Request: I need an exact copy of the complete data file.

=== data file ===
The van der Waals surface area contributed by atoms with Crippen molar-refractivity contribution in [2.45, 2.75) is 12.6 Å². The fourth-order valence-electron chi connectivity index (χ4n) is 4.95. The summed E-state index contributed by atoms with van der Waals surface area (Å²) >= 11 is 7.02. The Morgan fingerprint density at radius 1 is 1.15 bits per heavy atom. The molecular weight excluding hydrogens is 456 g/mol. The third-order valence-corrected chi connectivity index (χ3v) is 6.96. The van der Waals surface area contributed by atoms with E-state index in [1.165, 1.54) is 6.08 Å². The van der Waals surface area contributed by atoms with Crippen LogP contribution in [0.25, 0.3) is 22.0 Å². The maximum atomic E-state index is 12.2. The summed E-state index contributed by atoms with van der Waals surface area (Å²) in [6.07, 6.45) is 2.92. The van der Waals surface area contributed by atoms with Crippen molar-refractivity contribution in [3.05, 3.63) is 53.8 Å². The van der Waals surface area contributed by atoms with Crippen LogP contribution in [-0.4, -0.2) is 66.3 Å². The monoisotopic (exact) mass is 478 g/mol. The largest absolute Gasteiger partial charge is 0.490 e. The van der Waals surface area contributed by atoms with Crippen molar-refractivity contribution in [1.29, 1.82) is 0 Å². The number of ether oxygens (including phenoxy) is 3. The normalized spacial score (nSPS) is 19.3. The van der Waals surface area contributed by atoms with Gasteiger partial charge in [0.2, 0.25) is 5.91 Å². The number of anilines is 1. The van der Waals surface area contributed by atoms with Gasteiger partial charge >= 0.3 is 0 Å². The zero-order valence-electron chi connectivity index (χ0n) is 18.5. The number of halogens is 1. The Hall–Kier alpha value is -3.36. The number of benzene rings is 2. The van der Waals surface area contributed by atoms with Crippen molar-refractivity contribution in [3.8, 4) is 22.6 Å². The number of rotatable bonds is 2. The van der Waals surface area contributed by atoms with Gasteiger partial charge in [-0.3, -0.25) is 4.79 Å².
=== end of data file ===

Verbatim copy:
The van der Waals surface area contributed by atoms with Crippen molar-refractivity contribution in [2.45, 2.75) is 12.6 Å². The fourth-order valence-electron chi connectivity index (χ4n) is 4.95. The summed E-state index contributed by atoms with van der Waals surface area (Å²) >= 11 is 7.02. The Morgan fingerprint density at radius 1 is 1.15 bits per heavy atom. The molecular weight excluding hydrogens is 456 g/mol. The third-order valence-corrected chi connectivity index (χ3v) is 6.96. The van der Waals surface area contributed by atoms with E-state index in [1.165, 1.54) is 6.08 Å². The van der Waals surface area contributed by atoms with Crippen LogP contribution in [0.25, 0.3) is 22.0 Å². The maximum atomic E-state index is 12.2. The summed E-state index contributed by atoms with van der Waals surface area (Å²) in [6.07, 6.45) is 2.92. The van der Waals surface area contributed by atoms with Crippen molar-refractivity contribution in [3.05, 3.63) is 53.8 Å². The van der Waals surface area contributed by atoms with Crippen LogP contribution in [-0.4, -0.2) is 66.3 Å². The monoisotopic (exact) mass is 478 g/mol. The largest absolute Gasteiger partial charge is 0.490 e. The van der Waals surface area contributed by atoms with Crippen molar-refractivity contribution in [1.29, 1.82) is 0 Å². The number of ether oxygens (including phenoxy) is 3. The normalized spacial score (nSPS) is 19.3. The van der Waals surface area contributed by atoms with Gasteiger partial charge in [0.2, 0.25) is 5.91 Å². The number of anilines is 1. The van der Waals surface area contributed by atoms with Gasteiger partial charge >= 0.3 is 0 Å². The zero-order valence-electron chi connectivity index (χ0n) is 18.5. The number of halogens is 1. The Hall–Kier alpha value is -3.36. The number of benzene rings is 2. The van der Waals surface area contributed by atoms with Crippen molar-refractivity contribution in [3.8, 4) is 22.6 Å². The number of rotatable bonds is 2. The van der Waals surface area contributed by atoms with Gasteiger partial charge in [-0.3, -0.25) is 4.79 Å².